Hooray, it’s 2017! Presumably, any play worth seeing has moved beyond tawdry sexism and fat jokes. Most people in theatre circles are familiar with the Bechdel test, not to mention Alison Bechdel’s groundbreaking hit play Fun Home. Pioneering artists like Anna Deavere Smith, Jayne Houdyshell, and Sarah Jones exist in our lifetime—so we have certainly gotten somewhere.
Yet, it astounds me how many plays I still see in which female characters are—usually by male playwrights—completely mishandled. Perhaps it’s because playwrights aren’t held to as much scrutiny as TV writers, or because an old legacy name can take you very far in the theatre world, thereby cementing old ideas.
Either way, 2017 hasn’t caught up to a lot of playwrights, and for a woman who sees a lot of plays, this has become exhausting. Dated, lazy, and thoughtless tropes continue to plague the theatre, and it’s time to hold playwrights accountable for the endless hours of eye-rolling I’ve endured silently in the dark. Here are some of those tropes.
Women nag. Men nag. We all nag sometimes, so it’s unfair to say that women shouldn’t nag in plays. But if that’s all she does, if those are her only lines, or if she derives zero personal joy or excitement from her life while the dude runs around being flawed, hilarious and deep—maybe the most believable step in the plot is to check her into a mental health facility immediately. This is not a healthy or real person.
The “enigmatic” female lead is a fun male invention that seemed to really pick up steam in the aughts with the advent of Rapp and Bogosian. This total enigma of a human asks questions and never answers them. She hovers and observes, becoming engulfed in the man’s problems, yet she herself subsists on total mystery. While the male character develops and transforms around his neuroses and, often, his lust for the enigmatic woman, she is essentially vapor. Women are so mysterious aren’t they? Total f*cking puzzles! That is, until the end of the play when she reveals she’s been sexually abused or something. That oughta be enough to wrap up an entire human being!
Recently, I saw a play by a very notable male playwright in which a woman attempted suicide. She was bothered by her husband’s decisions, so she took a knife to her wrists. She didn’t seem to have any mental issues up until that point. Sure, her husband was stirring up some problems…but suicide? For this play, it was left-field, not to mention entirely too trivial for a grown-ass woman in 2017.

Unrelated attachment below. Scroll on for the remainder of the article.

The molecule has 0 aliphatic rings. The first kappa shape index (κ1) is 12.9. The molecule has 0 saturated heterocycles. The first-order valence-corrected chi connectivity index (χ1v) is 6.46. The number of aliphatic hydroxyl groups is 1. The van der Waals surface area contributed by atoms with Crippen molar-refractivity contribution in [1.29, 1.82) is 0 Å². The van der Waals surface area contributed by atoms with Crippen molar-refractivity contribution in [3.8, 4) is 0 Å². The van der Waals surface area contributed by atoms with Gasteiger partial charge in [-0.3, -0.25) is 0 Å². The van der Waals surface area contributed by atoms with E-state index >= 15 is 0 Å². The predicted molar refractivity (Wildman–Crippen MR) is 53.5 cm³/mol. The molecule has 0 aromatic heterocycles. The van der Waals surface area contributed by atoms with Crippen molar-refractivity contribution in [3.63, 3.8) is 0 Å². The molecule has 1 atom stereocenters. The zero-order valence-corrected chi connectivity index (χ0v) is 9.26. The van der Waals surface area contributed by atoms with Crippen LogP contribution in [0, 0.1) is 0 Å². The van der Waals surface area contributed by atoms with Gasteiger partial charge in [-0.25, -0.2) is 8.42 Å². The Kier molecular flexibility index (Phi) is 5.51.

Then I realized, of course: the suicide was a device. It had absolutely nothing to do with the character herself. It was an insincere, throwaway “gasp” moment that the playwright tossed into the mix in order to help the main dude ruminate on his struggles some more.
For many playwrights, it’s more believable for a woman to go completely off the rails than to have a complex personality. So long as the guy reaches his moral conclusions about religion or his boners or whatever, realistic arc be damned!
A woman in your play has been raped, abused, or heinously discriminated against. Let’s say you have little to no experience with any of these things. How do you handle it? A thorough playwright might consider respect, humility, and a ton of research—the ultimate goal being to treat these things as the disturbing and life-altering events they are. Perhaps this thorough playwright will recognize that rape and abuse have horrific cultural implications. Perhaps he may also understand that not only will his characters be traumatized by the events in the play, but that many members of the audience might be traumatized by their own experiences as well. This approach will probably shape the playwright’s portrayal for the better—not by censoring his work, but by making it more true and sensitive to the victims’ reality.
Then, there’s the way many dudes handle it. Take for example, the route in David Byrne’s adaptation musical Joan of Arc, in which Joan is subject to two invasive virginity examinations at the hands of men, extreme verbal slurs, a total co-optation of her ideas, and threats of torture. All of these incidents are based on Joan of Arc’s true story, so at least we don’t have that added “ick” bonus when a dude playwright throws in a gratuitous, heinous rape on his own volition. However, as Paste writer Carey Purcell deftly describes in her Joan of Arc review, Joan never truly reacts to any of these horrifying events in her life. They simply serve as catalysts to move and shake the men around her, while Joan stone-facedly, dare I say “enigmatically” (see #3) carries on with her mission. In fact, one unsettling event is minimized in a fun-time calypso song.
While we don’t know what the real Joan of Arc was thinking back then, a modern adaptation—modern enough for a calypso number, anyway—should know better. Giving rape, abuse, and sexism the depth it requires isn’t about being PC—it’s about making a better, more well-rounded play.
Yes, this still exists, a lot. I recently saw a play by a noted company in which a woman ditched her rich academic career and interests so that, in the end, she could fall in love with a blowhard idiot who’d initially put down her “librarian” ways. Without a doubt, payoff exists in the huggy lovey ending—even I’m not immune to it. But it should go without saying that this moral is dated, sexist, and usually unrealistic. Unless your significant other is abusive, a relationship isn’t going to take over your entire life and become your sole goal—not even if you’re a frail, hysterical, fickle, enigmatic woman.